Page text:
That’s racist.


“And I’m not prejudiced, but…”

After the jump, you’ll find the latest racism-related video to go viral. So far, two of you have sent it to me, even though it didn’t take place in D.C. I’ll warn you that it’s disturbing and filled with ugly language, including the “N-word”. Here’s what it’s about:

Things got ugly when a black mail carrier refused to take back a letter he’d delivered to a lady in Hingham, Mass. She went on a racist rant and slapped him. He secretly taped it all on his cell phone.

So many people assume that the South has a monopoly on racist behavior. I remember when I told my friends that I was starting this exciting new job at WAMU, and one of them, who was from Massachusetts, said, “It’s a shame that D.C. has so many racial issues.” Inwardly, I felt confused because I had heard the exact same thing about their home state. I didn’t say anything because I don’t know Massachusetts that well. I don’t know it any better after watching what’s below, but I do think it’s unhelpful to stereotype certain regions as “backwards” or prone to racism. The quote I excerpted above is from Gawker, where commenters are already chiming in about their lack of surprise that such a thing would happen in Hingham, MA.

I grew up in sunny Northern California, where I got called the N-word plenty of times. I have friends who grew up in Mississippi who never heard that word, once. Massachusetts doesn’t have a problem with racism; America does. Ignorance is everywhere– so is kindness and fairness. What’s interesting to me is how we live in a time when people can use the power of their mobile phones to record what they are seeing, upload it and allow it to go viral. Ten years ago, no one would’ve seen or heard what you are about to watch.
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“On the Internet, society’s most intractable issues with race and class are increasingly prominent.”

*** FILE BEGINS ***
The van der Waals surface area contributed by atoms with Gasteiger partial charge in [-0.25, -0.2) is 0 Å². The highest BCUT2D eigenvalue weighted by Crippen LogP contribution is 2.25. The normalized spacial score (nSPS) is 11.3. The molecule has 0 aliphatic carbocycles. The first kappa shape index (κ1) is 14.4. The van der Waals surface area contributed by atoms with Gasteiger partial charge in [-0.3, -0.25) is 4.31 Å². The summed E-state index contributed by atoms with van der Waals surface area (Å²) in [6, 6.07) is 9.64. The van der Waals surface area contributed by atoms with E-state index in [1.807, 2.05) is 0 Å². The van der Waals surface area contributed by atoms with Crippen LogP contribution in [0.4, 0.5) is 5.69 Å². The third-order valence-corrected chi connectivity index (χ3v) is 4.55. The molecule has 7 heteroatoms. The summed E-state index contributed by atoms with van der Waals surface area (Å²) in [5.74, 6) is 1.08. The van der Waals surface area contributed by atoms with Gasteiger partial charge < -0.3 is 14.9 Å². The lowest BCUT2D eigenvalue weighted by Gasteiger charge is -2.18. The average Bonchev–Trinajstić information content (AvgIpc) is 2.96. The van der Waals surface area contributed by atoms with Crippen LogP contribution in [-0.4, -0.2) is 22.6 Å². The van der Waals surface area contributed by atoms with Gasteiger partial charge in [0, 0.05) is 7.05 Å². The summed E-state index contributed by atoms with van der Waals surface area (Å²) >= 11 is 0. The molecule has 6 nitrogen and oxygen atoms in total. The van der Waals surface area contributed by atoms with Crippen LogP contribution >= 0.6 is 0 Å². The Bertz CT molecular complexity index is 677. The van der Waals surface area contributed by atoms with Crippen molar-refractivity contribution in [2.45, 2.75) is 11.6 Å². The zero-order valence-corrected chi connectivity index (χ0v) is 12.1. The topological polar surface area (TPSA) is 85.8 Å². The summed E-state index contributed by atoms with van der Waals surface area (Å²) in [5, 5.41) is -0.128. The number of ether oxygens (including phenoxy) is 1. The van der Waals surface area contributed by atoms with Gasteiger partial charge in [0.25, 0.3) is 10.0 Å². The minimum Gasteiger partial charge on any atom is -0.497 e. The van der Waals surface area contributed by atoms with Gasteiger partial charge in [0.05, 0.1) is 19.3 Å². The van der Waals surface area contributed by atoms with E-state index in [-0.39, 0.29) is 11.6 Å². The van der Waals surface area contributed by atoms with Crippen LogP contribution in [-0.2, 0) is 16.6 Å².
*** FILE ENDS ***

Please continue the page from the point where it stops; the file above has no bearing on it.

A still from Antoine Dodson's YouTube Q + A

I love what Cord Jefferson has written about Antoine Dodson and other viral videos starring people of color:

…15 million is how many times just one of the many YouTube videos of Dodson has been viewed. In other words, Internet users around the world have tuned in 15 million times to stare and laugh at a black man angry because his sister was nearly raped.

…What is interesting, however, is how common and accepted such biases have become on the Web. In the comfort and solitude of one’s bedroom, laughing at a troubled, poverty-stricken person of color is far more socially acceptable than doing the same on a busy street corner. What’s more, the disposable immediacy of the Internet means it isn’t always conducive to critical thought. Users take in hundreds of images and videos per day — and thousands of lines of text — and rarely pause to analyze what they’ve seen or why they click…

What we’re left with is an Internet community that feeds us, in the isolation of our homes or desks, distasteful videos by the truckload while rarely asking us to stop and absorb what we’re seeing. The Antoine Dodson video isn’t just insidious because we’re laughing at a low-income black man’s frustrations. It’s insidious because the Internet allows us to ignore why we’re laughing.

The people who voted for them are guilty, too.

A Canadian man in a confederate flag and Klan hood leads a former police officer in blackface with a noose around his neck. Their "costumes" took first place.

You know how people threaten to move to Canada if someone whom they dislike is elected, because America would then be intolerable and Canada is more civilized? Or how some of us assume that our neighbor to the North handles concepts like “diversity” and “tolerance” better than we do? Well, I was just sent a reminder that no nation is perfect:

A former police officer who donned blackface for Halloween as was led around on a rope by a friend dressed as a Klansman says it was a stupid mistake.

Terry Nunn says he is in “no way, shape or form” a racist and neither is his friend Blair Crowley.

The two won first prize at the Royal Canadian Legion Halloween party in Campbellford, Ont., Saturday night for their outfits.

Mr. Nunn tells Toronto radio station AM640 that he doesn’t believe in the Ku Klux Klan and he’s surprised someone complained to police.